This is stunning news from Yong Zhao of the University of Oregon.

Zhao, who was born and educated in China, reports that Shanghai education officials may stop participation in PISA.

Zhao, a critic of the international race for test scores, writes on his blog:

““Not interested in #1 on International Tests, Focusing on Reducing Academic Burden: Shanghai May Drop Out of PISA” is the headline of a story in Xinmin Wanbao[original story in Chinese], a popular newspaper in Shanghai. Published on March 7th 2014, the story reports that Shanghai “is considering to withdraw from the next round of PISA in 2015” because “Shanghai does not need so-called ‘#1 schools,’” said Yi Houqin, a high level official of Shanghai Education Commission. “What it needs are schools that follow sound educational principles, respect principles of students’ physical and psychological development, and lay a solid foundation for students’ lifelong development,” says the article, quoting Mr. Yi.

“One of the shortfalls of Shanghai education masked by its top PISA ranking, Mr. Yi, pointed out, is excessive amount of homework, according to the story. For example, teachers in Shanghai spend 2 to 5 hours designing, reviewing, analyzing, and discussing homework assignment every day. “Over half of the students spend more than one hour on school work after school [every day]; Teachers’ estimate of homework load is much lower than actual experiences of students and parents; Although the homework is not particularly difficult, much of it is mechanical and repetitive tasks that take lots of time; Furthermore, our teachers are more used to mark the answers as ‘right’ or ‘wrong,’ while students are hoping their teachers can help them open their minds and point out their problems.”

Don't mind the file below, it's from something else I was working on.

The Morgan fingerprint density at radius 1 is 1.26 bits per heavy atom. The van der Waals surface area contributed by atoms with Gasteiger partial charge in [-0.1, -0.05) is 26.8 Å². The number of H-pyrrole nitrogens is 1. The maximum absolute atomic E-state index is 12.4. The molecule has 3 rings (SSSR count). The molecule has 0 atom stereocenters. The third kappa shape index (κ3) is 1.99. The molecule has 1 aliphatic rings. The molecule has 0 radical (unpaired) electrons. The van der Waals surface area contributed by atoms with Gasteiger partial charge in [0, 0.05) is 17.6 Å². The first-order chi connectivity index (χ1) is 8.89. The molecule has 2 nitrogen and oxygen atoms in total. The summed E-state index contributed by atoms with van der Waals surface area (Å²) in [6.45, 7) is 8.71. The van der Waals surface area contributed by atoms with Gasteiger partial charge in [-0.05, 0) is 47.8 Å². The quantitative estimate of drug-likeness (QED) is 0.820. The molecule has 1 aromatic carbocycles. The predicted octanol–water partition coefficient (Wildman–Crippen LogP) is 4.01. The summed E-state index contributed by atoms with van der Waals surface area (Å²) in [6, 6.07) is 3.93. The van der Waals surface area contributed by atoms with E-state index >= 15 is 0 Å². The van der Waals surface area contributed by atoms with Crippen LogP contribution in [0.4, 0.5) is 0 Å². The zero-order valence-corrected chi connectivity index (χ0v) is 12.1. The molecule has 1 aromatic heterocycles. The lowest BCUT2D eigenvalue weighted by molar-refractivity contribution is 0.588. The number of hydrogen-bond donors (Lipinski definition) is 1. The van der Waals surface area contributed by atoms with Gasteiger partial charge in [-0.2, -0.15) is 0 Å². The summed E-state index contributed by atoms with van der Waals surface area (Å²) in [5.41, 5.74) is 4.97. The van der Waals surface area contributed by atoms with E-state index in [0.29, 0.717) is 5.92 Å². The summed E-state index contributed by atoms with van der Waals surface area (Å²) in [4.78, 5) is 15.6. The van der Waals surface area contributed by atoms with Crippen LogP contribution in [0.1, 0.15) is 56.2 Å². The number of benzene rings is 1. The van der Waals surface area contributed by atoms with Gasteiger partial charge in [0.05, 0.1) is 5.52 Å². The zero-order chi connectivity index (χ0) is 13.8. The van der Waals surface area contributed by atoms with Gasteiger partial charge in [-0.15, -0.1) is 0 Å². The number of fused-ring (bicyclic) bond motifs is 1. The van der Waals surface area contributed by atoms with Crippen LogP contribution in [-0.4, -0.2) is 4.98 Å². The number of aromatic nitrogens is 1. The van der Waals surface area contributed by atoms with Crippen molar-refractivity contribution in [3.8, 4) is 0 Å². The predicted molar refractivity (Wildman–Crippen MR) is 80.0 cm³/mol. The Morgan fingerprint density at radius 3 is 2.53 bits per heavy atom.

“Homework is only one of the elements that supports student development,” an unnamed PISA official told Xinmin Wanbao. “Their skills and qualities should also be acquired from a variety of activities such as play, online activities, and games instead of merely completing academic assignments or extending homework time.”

If Shanghai drops out of PISA, this would send a powerful message to the rest of the world.